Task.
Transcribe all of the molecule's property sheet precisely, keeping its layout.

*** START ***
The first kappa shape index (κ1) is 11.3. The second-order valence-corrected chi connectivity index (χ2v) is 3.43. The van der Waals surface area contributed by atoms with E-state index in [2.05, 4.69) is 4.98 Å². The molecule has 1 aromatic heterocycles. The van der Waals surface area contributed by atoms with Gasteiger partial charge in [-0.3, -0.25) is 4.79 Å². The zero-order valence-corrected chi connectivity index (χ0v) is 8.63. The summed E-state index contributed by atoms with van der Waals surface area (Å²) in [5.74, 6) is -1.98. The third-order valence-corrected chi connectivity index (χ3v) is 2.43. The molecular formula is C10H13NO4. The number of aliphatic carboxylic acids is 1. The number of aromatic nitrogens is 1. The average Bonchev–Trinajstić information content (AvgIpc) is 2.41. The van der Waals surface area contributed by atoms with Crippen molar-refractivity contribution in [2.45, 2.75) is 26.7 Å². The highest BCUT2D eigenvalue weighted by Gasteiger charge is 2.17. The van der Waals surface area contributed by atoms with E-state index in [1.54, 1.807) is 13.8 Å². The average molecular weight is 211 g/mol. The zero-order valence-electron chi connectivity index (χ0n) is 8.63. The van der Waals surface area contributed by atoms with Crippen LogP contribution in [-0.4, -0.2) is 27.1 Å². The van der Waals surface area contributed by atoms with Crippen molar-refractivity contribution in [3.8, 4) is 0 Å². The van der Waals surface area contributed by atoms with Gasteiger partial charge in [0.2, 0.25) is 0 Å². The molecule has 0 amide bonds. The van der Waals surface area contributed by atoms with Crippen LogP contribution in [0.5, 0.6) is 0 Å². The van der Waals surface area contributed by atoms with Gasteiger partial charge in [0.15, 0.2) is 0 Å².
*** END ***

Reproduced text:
The first kappa shape index (κ1) is 11.3. The second-order valence-corrected chi connectivity index (χ2v) is 3.43. The van der Waals surface area contributed by atoms with E-state index in [2.05, 4.69) is 4.98 Å². The molecule has 1 aromatic heterocycles. The van der Waals surface area contributed by atoms with Gasteiger partial charge in [-0.3, -0.25) is 4.79 Å². The zero-order valence-corrected chi connectivity index (χ0v) is 8.63. The summed E-state index contributed by atoms with van der Waals surface area (Å²) in [5.74, 6) is -1.98. The third-order valence-corrected chi connectivity index (χ3v) is 2.43. The molecular formula is C10H13NO4. The number of aliphatic carboxylic acids is 1. The number of aromatic nitrogens is 1. The average Bonchev–Trinajstić information content (AvgIpc) is 2.41. The van der Waals surface area contributed by atoms with Crippen molar-refractivity contribution in [2.45, 2.75) is 26.7 Å². The highest BCUT2D eigenvalue weighted by Gasteiger charge is 2.17. The van der Waals surface area contributed by atoms with E-state index in [1.54, 1.807) is 13.8 Å². The average molecular weight is 211 g/mol. The zero-order valence-electron chi connectivity index (χ0n) is 8.63. The van der Waals surface area contributed by atoms with Crippen LogP contribution in [-0.4, -0.2) is 27.1 Å². The van der Waals surface area contributed by atoms with Crippen molar-refractivity contribution in [3.8, 4) is 0 Å². The van der Waals surface area contributed by atoms with Gasteiger partial charge in [0.2, 0.25) is 0 Å². The molecule has 0 amide bonds. The van der Waals surface area contributed by atoms with Crippen LogP contribution in [0.5, 0.6) is 0 Å². The van der Waals surface area contributed by atoms with Gasteiger partial charge in [0.15, 0.2) is 0 Å².